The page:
The Power of Breathwork

B.K.S. Iyengar, Light on Prānāyāma: The Yogic Art of Breathing. New York: The Crossroad Publishing Company, 1985.

Known as prāṇāyāma (control over life force), breathwork is popular among yoga practitioners because of its soothing qualities. However, few in the Western world are aware of prāṇāyāma’s power to induce altered states of consciousness. Practice it with dedication, and you will be granted extraordinary glimpses into your non-dual nature.

Long before becoming a fitness phenomenon, yoga pursued the highly respectable purpose of reuniting the individual soul with that of the Universe; this is when the importance of prāṇāyāma far outweighed that of asanas.  Fast forward to the 21st century, and most yoga schools in the US provide at best cursory instruction on breathwork. Of course, a little is better than nothing and motivated yogis can always deepen the understanding of this technique on their own. This is where B.K.S. Iyengar’s Light on Prānāyāma comes handy.

As a hatha yoga icon, Iyengar is still known for the detailed instruction he would lavish on his students, emphasizing the anatomical understanding of poses over the feel-good approach pursued by other postural yoga schools. Hence, as you read Iyengar’s book, do not expect a fluffy New Age feel from it: Light on Prānāyāma is written with painstaking attention to technical and anatomical details—an attention that, in a practice like prāṇāyāma, is both necessary and welcome. Furthermore, do not wait for Iyengar to describe the kind of exalted experiences you will have if you practice breathwork daily. His job is to tell you how to do the legwork and achieve technical perfection; what happens once you attain mastery of prāṇāyāma is between you and your Higher Self. Bottom line: there is much to be said for Iyengar’s conscientious approach. Read this book closely, practice its techniques, and you will obtain the best instruction on yogic breathwork currently available outside of India.

David Lee, Life Force: Sensed Energy in Breathwork, Psychedelia and Chaos Magic; Norwich: The Universe Machine, 2017.

Lee’s book is quite different from Iyengar’s. For one, it is not a manual; instead, it is mostly a collection of experiences, experiments, and opinions on breathwork and subtle energies. While Iyengar is methodical in his treatment of prāṇāyāma, Lee is chaotic. Some sections of his book can be perplexing: his history of western sexuality is based on nothing other than his opinions and a reading of Wilhelm Reich’s early 20th century treatise (Foucault beware!); his scientific elucubrations are of the unverifiable kind. Yet some of the experiential information in this book is both fascinating and of great relevance to breathwork practitioners.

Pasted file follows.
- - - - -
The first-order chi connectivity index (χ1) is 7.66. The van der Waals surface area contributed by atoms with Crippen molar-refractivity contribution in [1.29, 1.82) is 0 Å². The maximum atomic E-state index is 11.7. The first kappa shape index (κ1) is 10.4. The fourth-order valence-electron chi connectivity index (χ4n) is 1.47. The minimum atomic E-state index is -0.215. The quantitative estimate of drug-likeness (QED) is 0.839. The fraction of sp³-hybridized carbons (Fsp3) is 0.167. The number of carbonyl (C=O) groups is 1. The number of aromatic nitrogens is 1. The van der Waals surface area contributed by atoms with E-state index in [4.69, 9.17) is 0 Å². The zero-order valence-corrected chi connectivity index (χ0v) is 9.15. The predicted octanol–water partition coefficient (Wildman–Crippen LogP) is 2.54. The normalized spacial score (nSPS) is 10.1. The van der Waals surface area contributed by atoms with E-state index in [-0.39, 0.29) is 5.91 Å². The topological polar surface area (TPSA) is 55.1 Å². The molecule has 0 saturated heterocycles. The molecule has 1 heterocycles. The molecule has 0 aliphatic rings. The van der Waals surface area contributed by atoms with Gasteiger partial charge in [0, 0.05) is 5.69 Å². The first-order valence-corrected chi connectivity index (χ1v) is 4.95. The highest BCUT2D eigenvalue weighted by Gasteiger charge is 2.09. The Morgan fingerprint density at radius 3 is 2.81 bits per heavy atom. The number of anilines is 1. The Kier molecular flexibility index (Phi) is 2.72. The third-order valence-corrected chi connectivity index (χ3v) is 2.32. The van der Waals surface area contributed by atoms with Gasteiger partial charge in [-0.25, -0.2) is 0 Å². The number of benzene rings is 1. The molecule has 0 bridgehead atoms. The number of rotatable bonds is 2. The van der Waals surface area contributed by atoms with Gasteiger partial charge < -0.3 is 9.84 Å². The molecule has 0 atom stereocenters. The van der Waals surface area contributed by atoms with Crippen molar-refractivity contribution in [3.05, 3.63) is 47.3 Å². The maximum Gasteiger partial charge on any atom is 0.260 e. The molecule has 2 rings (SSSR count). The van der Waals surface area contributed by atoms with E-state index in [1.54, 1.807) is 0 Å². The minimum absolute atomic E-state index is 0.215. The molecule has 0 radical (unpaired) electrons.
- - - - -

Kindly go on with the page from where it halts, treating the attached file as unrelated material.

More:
What is of particular interest in Life Force is Lee’s discussion of the continuum of breathwork techniques ranging from basic prāṇāyāma as the kind of slow breathing that induces relaxation to disruptive deep-and-fast techniques like bhastrika, kapalabhati or Connected Breathwork. By pushing practitioners out of their comfort zone, the latter are more likely to expose them to deeper truths about themselves that can be reintegrated through slower breathing techniques. This kind of disruptive breathwork, however, is also the gateway to what Lee calls Extraordinary States of Consciousness or states of gnosis—the seeker’s ultimate pursuit. If this is what you are looking for, Lee suggests, you do not need psychedelics: breathwork will serve you well.

The second part of the book is a dizzying excursus through a series of topics. Lee is first and foremost an explorer and an experimenter who will go wherever his curiosity takes him; the range of his investigations into breathwork and subtle energies spans among others yoga; qi-gong; sex magic; Connected Breathwork; and chaos and dragon magic. Chapters follow his stream of consciousness as they include journal entries documenting his experiences. While this array of information can be confusing, it still provides a sense of the largely unexplored potential of breath- and energy work. On occasions, tidbits of information scattered in this part of the book may resonate with the lone practitioner’s experiences: raise your hand if your breathwork ever started “breathing you” before projecting you into cosmic awareness or if fast-and-deep connected breathing ever led you into witnessing an awe-inspiring mystery.

In conclusion: if you are new to breathwork, read Iyengar’s Light on Prānāyāma; follow its instruction closely and pay attention to how breathwork impacts your consciousness. Once you have some experience under your belt and are ready to start experimenting, turn to Lee’s book and explore the gems that are buried in it.

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